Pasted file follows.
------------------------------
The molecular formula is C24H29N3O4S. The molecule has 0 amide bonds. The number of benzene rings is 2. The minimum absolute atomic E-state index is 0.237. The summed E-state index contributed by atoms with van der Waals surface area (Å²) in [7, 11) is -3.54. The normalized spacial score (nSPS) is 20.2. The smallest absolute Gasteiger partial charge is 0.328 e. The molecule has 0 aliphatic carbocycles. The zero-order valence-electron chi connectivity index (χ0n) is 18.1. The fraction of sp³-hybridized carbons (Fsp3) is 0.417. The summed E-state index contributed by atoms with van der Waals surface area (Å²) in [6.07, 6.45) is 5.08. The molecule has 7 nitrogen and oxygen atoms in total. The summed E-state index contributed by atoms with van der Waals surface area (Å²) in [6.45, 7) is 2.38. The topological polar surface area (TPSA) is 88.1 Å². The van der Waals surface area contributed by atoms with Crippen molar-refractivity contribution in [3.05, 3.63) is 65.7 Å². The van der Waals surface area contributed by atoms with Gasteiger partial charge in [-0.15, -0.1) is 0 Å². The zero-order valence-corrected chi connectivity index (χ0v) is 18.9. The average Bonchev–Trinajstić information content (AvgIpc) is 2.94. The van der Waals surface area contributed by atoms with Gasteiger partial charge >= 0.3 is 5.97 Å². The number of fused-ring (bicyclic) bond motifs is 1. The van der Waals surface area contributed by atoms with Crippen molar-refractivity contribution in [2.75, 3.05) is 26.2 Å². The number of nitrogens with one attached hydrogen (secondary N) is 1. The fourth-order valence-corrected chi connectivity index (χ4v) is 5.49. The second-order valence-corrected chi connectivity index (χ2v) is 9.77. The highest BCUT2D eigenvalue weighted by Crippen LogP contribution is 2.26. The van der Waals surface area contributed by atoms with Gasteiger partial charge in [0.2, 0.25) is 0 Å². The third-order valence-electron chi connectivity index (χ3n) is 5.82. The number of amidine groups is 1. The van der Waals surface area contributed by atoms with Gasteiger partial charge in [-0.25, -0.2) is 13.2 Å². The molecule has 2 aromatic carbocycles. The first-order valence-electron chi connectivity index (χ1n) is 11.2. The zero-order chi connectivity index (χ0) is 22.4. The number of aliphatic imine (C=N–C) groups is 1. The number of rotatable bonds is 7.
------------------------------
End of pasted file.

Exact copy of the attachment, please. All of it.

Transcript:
The molecular formula is C24H29N3O4S. The molecule has 0 amide bonds. The number of benzene rings is 2. The minimum absolute atomic E-state index is 0.237. The summed E-state index contributed by atoms with van der Waals surface area (Å²) in [7, 11) is -3.54. The normalized spacial score (nSPS) is 20.2. The smallest absolute Gasteiger partial charge is 0.328 e. The molecule has 0 aliphatic carbocycles. The zero-order valence-electron chi connectivity index (χ0n) is 18.1. The fraction of sp³-hybridized carbons (Fsp3) is 0.417. The summed E-state index contributed by atoms with van der Waals surface area (Å²) in [6.07, 6.45) is 5.08. The molecule has 7 nitrogen and oxygen atoms in total. The summed E-state index contributed by atoms with van der Waals surface area (Å²) in [6.45, 7) is 2.38. The topological polar surface area (TPSA) is 88.1 Å². The van der Waals surface area contributed by atoms with Crippen molar-refractivity contribution in [3.05, 3.63) is 65.7 Å². The van der Waals surface area contributed by atoms with Gasteiger partial charge in [-0.15, -0.1) is 0 Å². The zero-order valence-corrected chi connectivity index (χ0v) is 18.9. The average Bonchev–Trinajstić information content (AvgIpc) is 2.94. The van der Waals surface area contributed by atoms with Gasteiger partial charge >= 0.3 is 5.97 Å². The number of fused-ring (bicyclic) bond motifs is 1. The van der Waals surface area contributed by atoms with Crippen molar-refractivity contribution in [2.75, 3.05) is 26.2 Å². The number of nitrogens with one attached hydrogen (secondary N) is 1. The fourth-order valence-corrected chi connectivity index (χ4v) is 5.49. The second-order valence-corrected chi connectivity index (χ2v) is 9.77. The highest BCUT2D eigenvalue weighted by Crippen LogP contribution is 2.26. The van der Waals surface area contributed by atoms with Gasteiger partial charge in [0.2, 0.25) is 0 Å². The third-order valence-electron chi connectivity index (χ3n) is 5.82. The number of amidine groups is 1. The van der Waals surface area contributed by atoms with Gasteiger partial charge in [-0.25, -0.2) is 13.2 Å². The molecule has 2 aromatic carbocycles. The first-order valence-electron chi connectivity index (χ1n) is 11.2. The zero-order chi connectivity index (χ0) is 22.4. The number of aliphatic imine (C=N–C) groups is 1. The number of rotatable bonds is 7.